The demands of perceptual based painting are very different from the demands of more open-ended studio work. Large figurative paintings like those in The Lebowski Cycle can be in progress for years, and undergo significant revisions, but perceptually based paintings are more direct expressions, and the entire process of painting them is compressed into a very short period of time.
Trying to capture the specifics of an experience of a place, or of the presence of a person in one session forces you to really focus on what you want to capture in the painting, to make quick decisions and to jettison extraneous information.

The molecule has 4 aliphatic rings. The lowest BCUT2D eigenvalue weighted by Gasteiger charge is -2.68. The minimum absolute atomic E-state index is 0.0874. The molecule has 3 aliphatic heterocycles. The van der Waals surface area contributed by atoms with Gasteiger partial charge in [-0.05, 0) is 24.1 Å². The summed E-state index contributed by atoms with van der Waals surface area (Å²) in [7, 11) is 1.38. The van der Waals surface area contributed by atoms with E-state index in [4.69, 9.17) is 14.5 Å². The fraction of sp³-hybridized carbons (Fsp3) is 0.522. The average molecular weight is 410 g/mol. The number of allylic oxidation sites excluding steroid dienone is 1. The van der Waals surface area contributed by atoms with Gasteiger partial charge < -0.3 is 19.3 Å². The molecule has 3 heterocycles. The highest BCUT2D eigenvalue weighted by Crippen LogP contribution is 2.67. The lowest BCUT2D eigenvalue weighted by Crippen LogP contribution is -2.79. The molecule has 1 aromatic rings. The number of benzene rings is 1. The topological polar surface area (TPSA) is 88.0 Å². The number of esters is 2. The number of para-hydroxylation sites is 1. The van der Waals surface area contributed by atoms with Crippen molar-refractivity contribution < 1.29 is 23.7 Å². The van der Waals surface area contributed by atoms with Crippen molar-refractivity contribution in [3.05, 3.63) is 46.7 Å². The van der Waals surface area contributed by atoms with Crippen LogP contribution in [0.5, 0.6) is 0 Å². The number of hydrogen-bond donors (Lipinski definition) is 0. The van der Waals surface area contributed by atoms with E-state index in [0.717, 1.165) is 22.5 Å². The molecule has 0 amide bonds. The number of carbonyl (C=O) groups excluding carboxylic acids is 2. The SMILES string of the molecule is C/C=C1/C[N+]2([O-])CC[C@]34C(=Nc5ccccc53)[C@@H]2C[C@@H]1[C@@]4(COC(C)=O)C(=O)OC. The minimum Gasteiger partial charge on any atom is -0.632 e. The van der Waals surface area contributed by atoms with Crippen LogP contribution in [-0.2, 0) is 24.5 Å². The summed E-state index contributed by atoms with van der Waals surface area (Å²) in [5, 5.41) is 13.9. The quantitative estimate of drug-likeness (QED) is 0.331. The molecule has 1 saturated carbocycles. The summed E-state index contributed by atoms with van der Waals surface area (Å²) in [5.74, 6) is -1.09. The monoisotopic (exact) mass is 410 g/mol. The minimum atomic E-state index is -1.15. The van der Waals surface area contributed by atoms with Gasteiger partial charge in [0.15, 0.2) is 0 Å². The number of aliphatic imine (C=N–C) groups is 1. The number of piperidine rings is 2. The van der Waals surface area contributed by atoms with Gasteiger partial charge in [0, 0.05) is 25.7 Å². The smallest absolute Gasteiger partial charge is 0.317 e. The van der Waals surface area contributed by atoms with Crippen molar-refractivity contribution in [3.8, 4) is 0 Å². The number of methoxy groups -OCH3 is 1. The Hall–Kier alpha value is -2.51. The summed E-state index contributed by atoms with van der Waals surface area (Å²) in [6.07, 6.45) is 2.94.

Regardless of the quality of the finished work, I always remember a place that I have painted much more vividly having painted it than if I had just spent the day there as an onlooker. Interpretation demands engagement in a different way. Painting is a way of knowing.
Landscape painting also offers a counterpoint to the more solitary nature of studio painting. Yesterday, after spending all morning painting in the studio, the warm weather encouraged an afternoon run down to Newport Beach to paint at Crystal Cove. It seemed a shame to spend such an amazing day inside painting three figures in the interior of a bowling alley.